They must remember that “exaltation” does not come from some place on earth (Psalms 75:6). It comes “not from the east, nor from the west, nor from the desert”. ‘The desert is the south. The north is not mentioned. Possibly that direction is not mentioned because from that direction come the judgments as the disciplinary rod of God, which mean humiliation and not exaltation.

In any case, exaltation does not come from any agency or man on earth, but from God, for “God is the Judge” (Psalms 75:7). Both humiliation and exaltation come from Him and are done on the basis of a judicial decision from Him. “He puts down one” because He as Judge decides it. By virtue of that same capacity as Judge, He “exalts another”. He acts according to right, not in preference or at will.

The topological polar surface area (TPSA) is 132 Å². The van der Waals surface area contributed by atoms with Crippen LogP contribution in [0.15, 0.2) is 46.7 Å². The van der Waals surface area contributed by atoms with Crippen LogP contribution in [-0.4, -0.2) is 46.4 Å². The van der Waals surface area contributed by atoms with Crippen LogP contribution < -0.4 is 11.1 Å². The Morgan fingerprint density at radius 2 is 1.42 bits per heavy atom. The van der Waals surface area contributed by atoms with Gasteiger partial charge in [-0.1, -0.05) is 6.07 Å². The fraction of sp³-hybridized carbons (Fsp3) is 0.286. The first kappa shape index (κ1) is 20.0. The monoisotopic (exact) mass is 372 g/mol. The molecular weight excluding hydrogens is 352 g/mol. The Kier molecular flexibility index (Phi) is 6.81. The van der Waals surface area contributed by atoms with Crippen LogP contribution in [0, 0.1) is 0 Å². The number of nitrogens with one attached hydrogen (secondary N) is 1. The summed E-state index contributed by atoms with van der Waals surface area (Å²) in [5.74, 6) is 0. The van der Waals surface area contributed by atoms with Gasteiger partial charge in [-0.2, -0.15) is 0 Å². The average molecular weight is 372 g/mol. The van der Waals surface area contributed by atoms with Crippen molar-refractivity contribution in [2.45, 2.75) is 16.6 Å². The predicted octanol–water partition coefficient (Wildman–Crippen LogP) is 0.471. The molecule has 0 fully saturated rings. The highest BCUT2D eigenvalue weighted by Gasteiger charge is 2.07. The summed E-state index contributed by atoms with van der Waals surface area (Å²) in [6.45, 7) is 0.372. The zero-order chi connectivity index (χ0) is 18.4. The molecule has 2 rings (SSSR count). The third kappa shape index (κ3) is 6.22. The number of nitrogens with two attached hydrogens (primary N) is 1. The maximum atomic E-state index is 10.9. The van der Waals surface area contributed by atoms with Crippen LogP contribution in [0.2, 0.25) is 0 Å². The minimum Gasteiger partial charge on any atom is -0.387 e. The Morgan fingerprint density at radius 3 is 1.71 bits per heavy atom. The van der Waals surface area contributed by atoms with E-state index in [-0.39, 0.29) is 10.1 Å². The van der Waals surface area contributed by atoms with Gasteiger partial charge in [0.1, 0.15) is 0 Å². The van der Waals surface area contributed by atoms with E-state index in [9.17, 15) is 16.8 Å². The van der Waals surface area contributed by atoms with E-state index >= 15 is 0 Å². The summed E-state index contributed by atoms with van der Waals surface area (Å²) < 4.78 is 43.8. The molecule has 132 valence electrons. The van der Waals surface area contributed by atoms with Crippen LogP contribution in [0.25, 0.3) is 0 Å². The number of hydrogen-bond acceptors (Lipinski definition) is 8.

Those who exalt themselves He humbles (Luke 14:11; Luke 18:14). This is what the presumptuous wicked will experience. “A cup is in the hand of the LORD”, a cup filled with the judgment of the Judge (Psalms 75:8). The wine of judgment “foams” and is “well mixed”. This indicates the impetuosity and sharpness of judgment (cf. Revelation 14:10; Revelation 16:19).

God is pouring from the cup. He pours it completely empty. “All the wicked of the earth must drain [and] drink down its dregs” (cf. Isaiah 51:17; Jeremiah 25:15). The cup contains nothing but the anger of God over the sinful lives of the wicked. Every sip from this cup is completely deserved. Therefore, they must drink it down to the last drop; there will be no residue left in the cup. Reduction of sentence is not possible.

When the time comes to judge, there is no escape. Nor is there any mitigation possible. Even the dregs must be drunk, that is, even the king of the north will ultimately be destroyed (Daniel 11:45). The judgments come sparing nothing and completely upon all the wicked. None of the wicked will escape them. “It is a terrifying thing to fall into the hands of the living God” (Hebrews 10:31).